LOS ANGELES – The murder case against New York real estate heir Robert Durst took a trip back in time Tuesday to the mysterious disappearance of his first wife in 1982.
Prosecutors seeking to get testimony on the record now from elderly witnesses and those who fear Durst could have them knocked off began calling witnesses in Los Angeles Superior Court even before a judge rules whether the aging mogul will go on trial in the 2000 killing of Susan Berman, his best friend.
Dr. Albert Kuperman, 85, a retired associate dean at Albert Einstein College of Medicine, testified that he remembered Kathleen Durst as a bright, attractive, smartly dressed medical student. She was the only medical student who vanished during his 40 years at the school in the Bronx section of New York.
Kuperman said he got a call from a woman who identified herself as Kathie Durst on Feb. 1, 1982. She informed him she couldn't make it to her first day of a clerkship in pediatrics because she had diarrhea.
The call was long considered the last known conversation anyone ever had with Kathie Durst, though Deputy District Attorney John Lewin suggested while interrogating Durst that someone else placed the call.
Durst told Lewin that the filmmakers who interviewed him extensively for the six-part HBO series "The Jinx: The Life and Deaths of Robert Durst" think Berman made the call. Durst disputed that during interrogation after his arrest two years ago in New Orleans, saying Berman wouldn't have done that.
Durst, 73, has denied killing either woman, and his lawyers have said it's absurd to suggest that he could have witnesses killed. He has pleaded not guilty to one count of first-degree murder in the fatal shooting of Berman in her Los Angeles house just before Christmas 2000.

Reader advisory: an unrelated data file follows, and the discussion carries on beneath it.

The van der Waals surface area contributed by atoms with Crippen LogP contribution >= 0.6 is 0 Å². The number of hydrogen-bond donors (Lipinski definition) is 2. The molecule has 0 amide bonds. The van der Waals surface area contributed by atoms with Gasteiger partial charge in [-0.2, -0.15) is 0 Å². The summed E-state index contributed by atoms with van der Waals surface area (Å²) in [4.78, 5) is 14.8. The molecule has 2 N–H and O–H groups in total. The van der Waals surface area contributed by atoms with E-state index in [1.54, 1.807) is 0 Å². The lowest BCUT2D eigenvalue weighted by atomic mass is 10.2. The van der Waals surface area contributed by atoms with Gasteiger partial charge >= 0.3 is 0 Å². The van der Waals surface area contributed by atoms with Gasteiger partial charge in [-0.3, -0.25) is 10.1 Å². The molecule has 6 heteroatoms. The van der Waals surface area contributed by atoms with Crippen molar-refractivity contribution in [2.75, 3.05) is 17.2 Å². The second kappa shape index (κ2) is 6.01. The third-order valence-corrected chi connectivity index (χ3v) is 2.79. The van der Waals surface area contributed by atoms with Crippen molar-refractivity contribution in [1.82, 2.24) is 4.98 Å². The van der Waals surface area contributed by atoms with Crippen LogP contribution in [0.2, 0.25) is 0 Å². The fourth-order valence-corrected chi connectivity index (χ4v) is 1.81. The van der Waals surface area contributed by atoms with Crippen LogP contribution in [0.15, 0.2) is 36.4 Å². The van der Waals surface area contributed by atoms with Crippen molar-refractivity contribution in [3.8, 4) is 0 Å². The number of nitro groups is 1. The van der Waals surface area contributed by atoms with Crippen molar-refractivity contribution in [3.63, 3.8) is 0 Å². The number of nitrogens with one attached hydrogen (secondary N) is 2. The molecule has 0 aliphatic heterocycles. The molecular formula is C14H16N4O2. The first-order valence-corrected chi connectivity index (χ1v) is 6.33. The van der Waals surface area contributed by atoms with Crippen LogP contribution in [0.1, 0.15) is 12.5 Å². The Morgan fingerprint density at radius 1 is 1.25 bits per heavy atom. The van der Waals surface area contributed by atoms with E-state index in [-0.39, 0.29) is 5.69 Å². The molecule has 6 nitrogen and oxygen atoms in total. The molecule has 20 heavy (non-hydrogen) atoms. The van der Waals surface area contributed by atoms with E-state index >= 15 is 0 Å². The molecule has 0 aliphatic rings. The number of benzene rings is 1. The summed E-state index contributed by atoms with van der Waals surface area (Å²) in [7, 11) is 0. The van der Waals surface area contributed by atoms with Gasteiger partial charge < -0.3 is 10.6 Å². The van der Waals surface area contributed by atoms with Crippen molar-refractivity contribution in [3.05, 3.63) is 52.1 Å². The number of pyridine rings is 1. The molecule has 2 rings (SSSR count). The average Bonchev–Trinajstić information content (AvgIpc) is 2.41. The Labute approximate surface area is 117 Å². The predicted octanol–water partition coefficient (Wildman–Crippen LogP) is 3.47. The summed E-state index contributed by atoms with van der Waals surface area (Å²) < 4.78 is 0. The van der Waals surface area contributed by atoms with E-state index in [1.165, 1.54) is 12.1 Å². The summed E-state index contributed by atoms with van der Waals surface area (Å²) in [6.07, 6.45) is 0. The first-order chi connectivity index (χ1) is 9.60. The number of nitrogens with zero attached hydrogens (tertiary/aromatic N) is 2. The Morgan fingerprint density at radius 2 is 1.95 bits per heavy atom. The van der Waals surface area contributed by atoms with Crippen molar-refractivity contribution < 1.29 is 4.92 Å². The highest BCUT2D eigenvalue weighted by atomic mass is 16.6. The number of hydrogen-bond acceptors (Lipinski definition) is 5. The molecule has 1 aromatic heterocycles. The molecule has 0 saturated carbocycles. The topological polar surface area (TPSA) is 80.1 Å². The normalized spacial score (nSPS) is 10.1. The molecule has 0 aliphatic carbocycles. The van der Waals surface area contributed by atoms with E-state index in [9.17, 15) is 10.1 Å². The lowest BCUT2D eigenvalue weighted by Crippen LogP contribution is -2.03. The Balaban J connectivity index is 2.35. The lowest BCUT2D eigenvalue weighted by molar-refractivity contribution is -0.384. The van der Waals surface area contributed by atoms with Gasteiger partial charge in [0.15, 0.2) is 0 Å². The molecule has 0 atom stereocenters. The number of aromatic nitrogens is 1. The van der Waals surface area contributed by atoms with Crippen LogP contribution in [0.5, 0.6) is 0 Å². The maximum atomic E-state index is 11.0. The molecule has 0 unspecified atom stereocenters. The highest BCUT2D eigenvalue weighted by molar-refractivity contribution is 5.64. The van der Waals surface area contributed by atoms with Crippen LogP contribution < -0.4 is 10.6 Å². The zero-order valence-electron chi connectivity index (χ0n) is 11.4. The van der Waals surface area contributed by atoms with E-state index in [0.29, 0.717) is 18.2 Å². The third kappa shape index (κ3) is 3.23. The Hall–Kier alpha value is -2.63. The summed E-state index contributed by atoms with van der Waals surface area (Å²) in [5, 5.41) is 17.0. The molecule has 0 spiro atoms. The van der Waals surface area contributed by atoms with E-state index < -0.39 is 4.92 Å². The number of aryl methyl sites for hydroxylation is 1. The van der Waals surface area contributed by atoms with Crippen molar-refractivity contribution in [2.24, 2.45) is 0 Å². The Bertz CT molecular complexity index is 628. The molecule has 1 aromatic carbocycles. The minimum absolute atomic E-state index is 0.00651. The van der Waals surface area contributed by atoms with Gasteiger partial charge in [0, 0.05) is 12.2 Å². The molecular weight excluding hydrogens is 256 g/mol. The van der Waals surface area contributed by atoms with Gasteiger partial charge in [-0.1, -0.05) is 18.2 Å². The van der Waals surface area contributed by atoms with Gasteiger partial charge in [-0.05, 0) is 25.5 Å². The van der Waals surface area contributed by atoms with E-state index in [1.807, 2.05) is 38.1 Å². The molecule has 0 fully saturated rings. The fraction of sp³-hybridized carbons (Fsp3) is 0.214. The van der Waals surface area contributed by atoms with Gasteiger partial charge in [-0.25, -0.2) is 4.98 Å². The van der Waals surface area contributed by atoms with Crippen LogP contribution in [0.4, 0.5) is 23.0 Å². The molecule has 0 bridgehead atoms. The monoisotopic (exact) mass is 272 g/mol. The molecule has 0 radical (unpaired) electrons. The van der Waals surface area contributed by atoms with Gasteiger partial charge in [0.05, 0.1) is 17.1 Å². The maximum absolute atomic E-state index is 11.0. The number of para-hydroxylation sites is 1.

Berman and Durst had been close friends since they attended the University of California, Los Angeles. Berman, the daughter of a Las Vegas mobster and a writer, acted as Durst's unofficial spokeswoman after his wife's disappearance.
Prosecutors contend Durst killed her because he thought she was prepared to speak with police about Kathie Durst's disappearance. Kathie Durst was never found, but Deputy District Attorney Habib Balian said Tuesday that authorities believe it's a "no-body homicide."
Defense lawyer Dick DeGuerin objected to the use of that term to which Balian snapped, "Do you have her body?"
Durst, who is frail looking and has previously been brought into court in a wheelchair, walked into court Tuesday. He then turned and scanned the gallery packed with reporters.
One face he may have recognized was New York Times writer Charles Bagli, who has covered the case since Kathie Durst disappeared.
DeGuerin asked the judge to boot Bagli from the courtroom because he may be called as a witness in the case.
Bagli has previously interviewed a "secret witness," who has not been named to protect their identity until testimony, and may be able to contradict that person's testimony, DeGuerin said.
The secret witness is expected to provide "sensational testimony," DeGuerin said and he doesn't want that to influence Bagli's potential testimony.
Deputy District Attorney John Lewin said the courtroom should be open to the press and he asked for a full hearing on the matter.
Judge Mark Windham allowed Bagli to stay in the courtroom for Kuperman's testimony. He said he would take up the matter before the "secret witness" is called, which is expected Tuesday.